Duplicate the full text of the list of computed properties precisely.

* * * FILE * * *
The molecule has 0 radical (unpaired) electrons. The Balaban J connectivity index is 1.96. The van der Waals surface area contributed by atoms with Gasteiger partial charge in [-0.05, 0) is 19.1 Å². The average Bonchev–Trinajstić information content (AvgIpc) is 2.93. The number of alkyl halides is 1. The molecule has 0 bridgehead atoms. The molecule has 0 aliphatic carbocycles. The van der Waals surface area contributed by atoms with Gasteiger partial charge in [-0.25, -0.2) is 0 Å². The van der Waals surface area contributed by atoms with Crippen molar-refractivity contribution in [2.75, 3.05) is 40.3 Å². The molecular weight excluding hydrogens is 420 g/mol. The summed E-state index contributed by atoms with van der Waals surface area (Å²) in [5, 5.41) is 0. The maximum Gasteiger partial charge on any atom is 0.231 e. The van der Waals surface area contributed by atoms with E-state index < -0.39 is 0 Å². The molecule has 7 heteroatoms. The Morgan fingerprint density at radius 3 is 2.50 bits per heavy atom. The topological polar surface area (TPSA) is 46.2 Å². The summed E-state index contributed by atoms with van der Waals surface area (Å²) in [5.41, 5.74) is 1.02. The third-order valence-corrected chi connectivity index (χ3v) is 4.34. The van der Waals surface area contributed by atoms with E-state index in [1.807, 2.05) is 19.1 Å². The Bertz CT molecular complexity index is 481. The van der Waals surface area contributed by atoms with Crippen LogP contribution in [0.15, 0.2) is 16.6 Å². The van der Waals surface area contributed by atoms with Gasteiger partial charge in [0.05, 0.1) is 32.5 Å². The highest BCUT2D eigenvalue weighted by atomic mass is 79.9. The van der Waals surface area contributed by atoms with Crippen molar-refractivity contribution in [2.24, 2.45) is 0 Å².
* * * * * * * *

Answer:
The molecule has 0 radical (unpaired) electrons. The Balaban J connectivity index is 1.96. The van der Waals surface area contributed by atoms with Gasteiger partial charge in [-0.05, 0) is 19.1 Å². The average Bonchev–Trinajstić information content (AvgIpc) is 2.93. The number of alkyl halides is 1. The molecule has 0 bridgehead atoms. The molecule has 0 aliphatic carbocycles. The van der Waals surface area contributed by atoms with Gasteiger partial charge in [-0.25, -0.2) is 0 Å². The van der Waals surface area contributed by atoms with Crippen molar-refractivity contribution in [2.75, 3.05) is 40.3 Å². The molecular weight excluding hydrogens is 420 g/mol. The summed E-state index contributed by atoms with van der Waals surface area (Å²) in [5, 5.41) is 0. The maximum Gasteiger partial charge on any atom is 0.231 e. The van der Waals surface area contributed by atoms with E-state index < -0.39 is 0 Å². The molecule has 7 heteroatoms. The Morgan fingerprint density at radius 3 is 2.50 bits per heavy atom. The topological polar surface area (TPSA) is 46.2 Å². The summed E-state index contributed by atoms with van der Waals surface area (Å²) in [5.41, 5.74) is 1.02. The third-order valence-corrected chi connectivity index (χ3v) is 4.34. The van der Waals surface area contributed by atoms with E-state index in [1.807, 2.05) is 19.1 Å². The Bertz CT molecular complexity index is 481. The van der Waals surface area contributed by atoms with Crippen LogP contribution in [0.15, 0.2) is 16.6 Å². The van der Waals surface area contributed by atoms with Gasteiger partial charge in [0.05, 0.1) is 32.5 Å². The highest BCUT2D eigenvalue weighted by atomic mass is 79.9. The van der Waals surface area contributed by atoms with Crippen molar-refractivity contribution in [2.24, 2.45) is 0 Å².